Temporal-specific and spatial-specific patterns of neurotensin gene expression in the small bowel

B. M. Evers, J. A. Ehrenfried, X. Wang, C. M. Townsend, J. C. Thompson

Research output: Contribution to journalArticle

17 Scopus citations

Abstract

Expression of the neurotensin neuromedin N (NT/N) gene is developmentally regulated in a temporal- and spatial-specific pattern in the small bowel. The purpose of our study was to determine 1) whether the temporal expression of NT/N could be altered by ectopic placement of small bowel and 2) whether the spatial-specific expression of NT/N could be altered by different diets. We found that the relative temporal pattern of NT/N expression was unchanged in rat jejunal and ileal xenografts implanted into the flanks of athymic nude mice. To determine whether the spatial-specific pattern of NT/N expression could be altered by different luminal nutrients, 28-day-old rats were randomized to receive chow or chemically defined liquid diets for 60 days at which time the jejunoileum was divided into eight equal segments, and NT/N expression was analyzed. The normal pattern of increasing levels of NT/N mRNA along the jejunum-to-ileum axis was not altered by any of the liquid diets. In contrast to NT/N, we found that expression of sucrase-isomaltase varied greatly depending on both location and type of luminal nutrients. We conclude that the strict temporal and spatial-specific pattern of NT/N expression is not affected by either location or luminal contents, thus suggesting an intrinsic program of NT/N gene expression. Furthermore, we speculate that the NT/N gene may provide a useful endocrine paradigm to investigate the factors regulating the establishment and maintenance of certain cell lineage specific patterns along the cephalocaudal axis of the gut.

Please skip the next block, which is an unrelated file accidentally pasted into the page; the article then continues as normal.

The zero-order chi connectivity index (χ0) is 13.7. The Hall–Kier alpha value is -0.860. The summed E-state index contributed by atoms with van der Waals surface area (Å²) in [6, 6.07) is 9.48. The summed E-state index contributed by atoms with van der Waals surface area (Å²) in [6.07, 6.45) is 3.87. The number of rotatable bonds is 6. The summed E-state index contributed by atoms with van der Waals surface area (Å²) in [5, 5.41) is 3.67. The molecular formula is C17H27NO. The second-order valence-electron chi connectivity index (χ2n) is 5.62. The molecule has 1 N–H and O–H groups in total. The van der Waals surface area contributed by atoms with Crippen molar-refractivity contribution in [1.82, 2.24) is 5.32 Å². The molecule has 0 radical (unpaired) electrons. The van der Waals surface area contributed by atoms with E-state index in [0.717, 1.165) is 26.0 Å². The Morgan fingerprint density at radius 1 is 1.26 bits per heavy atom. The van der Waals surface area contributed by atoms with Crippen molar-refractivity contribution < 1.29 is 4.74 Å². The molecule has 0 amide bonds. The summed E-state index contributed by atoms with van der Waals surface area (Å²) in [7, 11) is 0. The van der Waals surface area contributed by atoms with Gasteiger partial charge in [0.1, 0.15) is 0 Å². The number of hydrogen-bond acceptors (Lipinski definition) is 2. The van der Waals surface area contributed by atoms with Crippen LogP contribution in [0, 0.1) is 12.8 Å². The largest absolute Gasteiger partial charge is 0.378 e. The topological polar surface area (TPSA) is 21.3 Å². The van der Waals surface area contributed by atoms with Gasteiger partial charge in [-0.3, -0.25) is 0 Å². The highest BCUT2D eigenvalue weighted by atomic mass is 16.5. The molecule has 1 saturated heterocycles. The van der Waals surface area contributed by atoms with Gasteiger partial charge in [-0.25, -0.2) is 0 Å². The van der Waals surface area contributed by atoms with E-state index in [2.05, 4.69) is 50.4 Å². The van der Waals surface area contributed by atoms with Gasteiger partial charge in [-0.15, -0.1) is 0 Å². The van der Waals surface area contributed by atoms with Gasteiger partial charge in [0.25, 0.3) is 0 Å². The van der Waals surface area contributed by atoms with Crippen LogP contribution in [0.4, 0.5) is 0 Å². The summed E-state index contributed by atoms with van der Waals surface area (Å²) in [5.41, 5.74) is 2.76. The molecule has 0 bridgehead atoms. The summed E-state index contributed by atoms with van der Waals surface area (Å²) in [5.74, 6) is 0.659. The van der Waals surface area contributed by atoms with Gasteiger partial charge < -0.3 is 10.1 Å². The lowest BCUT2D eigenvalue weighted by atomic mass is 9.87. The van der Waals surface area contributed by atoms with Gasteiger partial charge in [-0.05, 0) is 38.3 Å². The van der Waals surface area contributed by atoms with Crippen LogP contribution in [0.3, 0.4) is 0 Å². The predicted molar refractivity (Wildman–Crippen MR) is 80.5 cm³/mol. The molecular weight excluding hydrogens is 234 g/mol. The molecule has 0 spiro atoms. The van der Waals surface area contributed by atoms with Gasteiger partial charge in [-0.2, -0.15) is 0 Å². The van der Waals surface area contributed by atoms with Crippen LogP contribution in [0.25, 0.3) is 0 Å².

Original languageEnglish (US)
Pages (from-to)G875-G882
JournalAmerican Journal of Physiology - Gastrointestinal and Liver Physiology
Volume267
Issue number5 30-5
StatePublished - Jan 1 1994

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Keywords

  • entero-endocrine cell
  • gut differentiation, ontogeny
  • regional gene expression

ASJC Scopus subject areas

  • Physiology
  • Hepatology
  • Gastroenterology
  • Physiology (medical)

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